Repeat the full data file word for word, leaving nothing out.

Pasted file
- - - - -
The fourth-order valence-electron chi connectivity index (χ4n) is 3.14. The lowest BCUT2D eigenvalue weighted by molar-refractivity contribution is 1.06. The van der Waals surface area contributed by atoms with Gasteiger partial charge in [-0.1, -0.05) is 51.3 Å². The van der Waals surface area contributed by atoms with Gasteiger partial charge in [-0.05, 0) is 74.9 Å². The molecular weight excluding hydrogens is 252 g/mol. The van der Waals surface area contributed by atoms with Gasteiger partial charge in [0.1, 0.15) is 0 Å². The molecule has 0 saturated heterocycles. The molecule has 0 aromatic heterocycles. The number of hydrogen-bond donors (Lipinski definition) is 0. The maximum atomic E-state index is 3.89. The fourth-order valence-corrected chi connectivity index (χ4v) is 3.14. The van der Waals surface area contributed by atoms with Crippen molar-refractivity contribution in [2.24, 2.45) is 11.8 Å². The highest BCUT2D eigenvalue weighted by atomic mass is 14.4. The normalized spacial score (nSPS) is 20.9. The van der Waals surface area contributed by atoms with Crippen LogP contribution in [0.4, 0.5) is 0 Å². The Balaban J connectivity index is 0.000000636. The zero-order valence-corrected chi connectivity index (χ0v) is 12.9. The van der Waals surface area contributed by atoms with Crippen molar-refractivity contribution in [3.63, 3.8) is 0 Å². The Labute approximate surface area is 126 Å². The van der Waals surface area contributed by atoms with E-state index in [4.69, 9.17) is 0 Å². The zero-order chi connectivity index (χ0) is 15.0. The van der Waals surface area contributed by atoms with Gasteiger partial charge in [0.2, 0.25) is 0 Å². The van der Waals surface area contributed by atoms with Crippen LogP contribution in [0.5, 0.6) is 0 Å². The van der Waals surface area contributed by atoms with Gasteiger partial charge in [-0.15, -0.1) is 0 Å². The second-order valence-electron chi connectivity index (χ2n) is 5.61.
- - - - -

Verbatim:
The fourth-order valence-electron chi connectivity index (χ4n) is 3.14. The lowest BCUT2D eigenvalue weighted by molar-refractivity contribution is 1.06. The van der Waals surface area contributed by atoms with Gasteiger partial charge in [-0.1, -0.05) is 51.3 Å². The van der Waals surface area contributed by atoms with Gasteiger partial charge in [-0.05, 0) is 74.9 Å². The molecular weight excluding hydrogens is 252 g/mol. The van der Waals surface area contributed by atoms with Gasteiger partial charge in [0.1, 0.15) is 0 Å². The molecule has 0 saturated heterocycles. The molecule has 0 aromatic heterocycles. The number of hydrogen-bond donors (Lipinski definition) is 0. The maximum atomic E-state index is 3.89. The fourth-order valence-corrected chi connectivity index (χ4v) is 3.14. The van der Waals surface area contributed by atoms with Crippen molar-refractivity contribution in [2.24, 2.45) is 11.8 Å². The highest BCUT2D eigenvalue weighted by atomic mass is 14.4. The normalized spacial score (nSPS) is 20.9. The van der Waals surface area contributed by atoms with Crippen LogP contribution in [0.4, 0.5) is 0 Å². The Balaban J connectivity index is 0.000000636. The zero-order valence-corrected chi connectivity index (χ0v) is 12.9. The van der Waals surface area contributed by atoms with Crippen molar-refractivity contribution in [3.63, 3.8) is 0 Å². The Labute approximate surface area is 126 Å². The van der Waals surface area contributed by atoms with E-state index in [4.69, 9.17) is 0 Å². The zero-order chi connectivity index (χ0) is 15.0. The van der Waals surface area contributed by atoms with Gasteiger partial charge in [0.2, 0.25) is 0 Å². The van der Waals surface area contributed by atoms with Crippen LogP contribution in [0.5, 0.6) is 0 Å². The van der Waals surface area contributed by atoms with Gasteiger partial charge in [-0.15, -0.1) is 0 Å². The second-order valence-electron chi connectivity index (χ2n) is 5.61.